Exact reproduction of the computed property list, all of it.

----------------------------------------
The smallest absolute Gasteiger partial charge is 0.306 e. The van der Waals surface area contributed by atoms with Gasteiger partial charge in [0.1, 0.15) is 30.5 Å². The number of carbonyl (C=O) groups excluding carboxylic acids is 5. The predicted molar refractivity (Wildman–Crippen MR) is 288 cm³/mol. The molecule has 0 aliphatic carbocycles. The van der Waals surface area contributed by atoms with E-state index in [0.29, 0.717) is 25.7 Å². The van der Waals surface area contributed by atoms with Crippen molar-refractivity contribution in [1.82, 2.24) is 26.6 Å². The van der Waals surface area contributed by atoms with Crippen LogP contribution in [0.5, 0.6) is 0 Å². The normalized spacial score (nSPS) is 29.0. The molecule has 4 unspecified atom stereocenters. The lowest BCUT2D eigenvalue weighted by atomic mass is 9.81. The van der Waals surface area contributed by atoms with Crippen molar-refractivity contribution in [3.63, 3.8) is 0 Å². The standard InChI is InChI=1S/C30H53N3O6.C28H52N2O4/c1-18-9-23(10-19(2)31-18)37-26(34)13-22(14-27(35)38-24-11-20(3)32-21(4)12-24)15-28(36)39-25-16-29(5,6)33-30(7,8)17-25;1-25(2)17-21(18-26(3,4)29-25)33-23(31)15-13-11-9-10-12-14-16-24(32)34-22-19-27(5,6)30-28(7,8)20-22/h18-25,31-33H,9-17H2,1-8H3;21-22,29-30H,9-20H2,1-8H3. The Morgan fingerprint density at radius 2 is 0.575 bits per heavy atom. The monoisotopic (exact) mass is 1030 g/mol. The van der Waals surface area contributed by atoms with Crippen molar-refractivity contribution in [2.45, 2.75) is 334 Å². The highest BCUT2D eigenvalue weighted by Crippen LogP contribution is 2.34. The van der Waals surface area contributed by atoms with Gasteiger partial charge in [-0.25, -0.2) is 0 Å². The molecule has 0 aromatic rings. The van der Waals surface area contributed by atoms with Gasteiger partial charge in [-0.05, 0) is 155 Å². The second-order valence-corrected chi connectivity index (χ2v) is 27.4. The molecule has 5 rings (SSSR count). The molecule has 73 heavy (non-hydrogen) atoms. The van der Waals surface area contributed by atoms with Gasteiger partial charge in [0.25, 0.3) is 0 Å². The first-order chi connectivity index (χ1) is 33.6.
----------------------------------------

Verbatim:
The smallest absolute Gasteiger partial charge is 0.306 e. The van der Waals surface area contributed by atoms with Gasteiger partial charge in [0.1, 0.15) is 30.5 Å². The number of carbonyl (C=O) groups excluding carboxylic acids is 5. The predicted molar refractivity (Wildman–Crippen MR) is 288 cm³/mol. The molecule has 0 aliphatic carbocycles. The van der Waals surface area contributed by atoms with E-state index in [0.29, 0.717) is 25.7 Å². The van der Waals surface area contributed by atoms with Crippen molar-refractivity contribution in [1.82, 2.24) is 26.6 Å². The van der Waals surface area contributed by atoms with Crippen LogP contribution in [0.5, 0.6) is 0 Å². The normalized spacial score (nSPS) is 29.0. The molecule has 4 unspecified atom stereocenters. The lowest BCUT2D eigenvalue weighted by atomic mass is 9.81. The van der Waals surface area contributed by atoms with Crippen molar-refractivity contribution in [3.63, 3.8) is 0 Å². The standard InChI is InChI=1S/C30H53N3O6.C28H52N2O4/c1-18-9-23(10-19(2)31-18)37-26(34)13-22(14-27(35)38-24-11-20(3)32-21(4)12-24)15-28(36)39-25-16-29(5,6)33-30(7,8)17-25;1-25(2)17-21(18-26(3,4)29-25)33-23(31)15-13-11-9-10-12-14-16-24(32)34-22-19-27(5,6)30-28(7,8)20-22/h18-25,31-33H,9-17H2,1-8H3;21-22,29-30H,9-20H2,1-8H3. The Morgan fingerprint density at radius 2 is 0.575 bits per heavy atom. The monoisotopic (exact) mass is 1030 g/mol. The van der Waals surface area contributed by atoms with Crippen molar-refractivity contribution in [2.45, 2.75) is 334 Å². The highest BCUT2D eigenvalue weighted by Crippen LogP contribution is 2.34. The van der Waals surface area contributed by atoms with Gasteiger partial charge in [-0.25, -0.2) is 0 Å². The molecule has 0 aromatic rings. The van der Waals surface area contributed by atoms with Gasteiger partial charge in [-0.05, 0) is 155 Å². The second-order valence-corrected chi connectivity index (χ2v) is 27.4. The molecule has 5 rings (SSSR count). The molecule has 73 heavy (non-hydrogen) atoms. The van der Waals surface area contributed by atoms with Gasteiger partial charge in [0.25, 0.3) is 0 Å². The first-order chi connectivity index (χ1) is 33.6.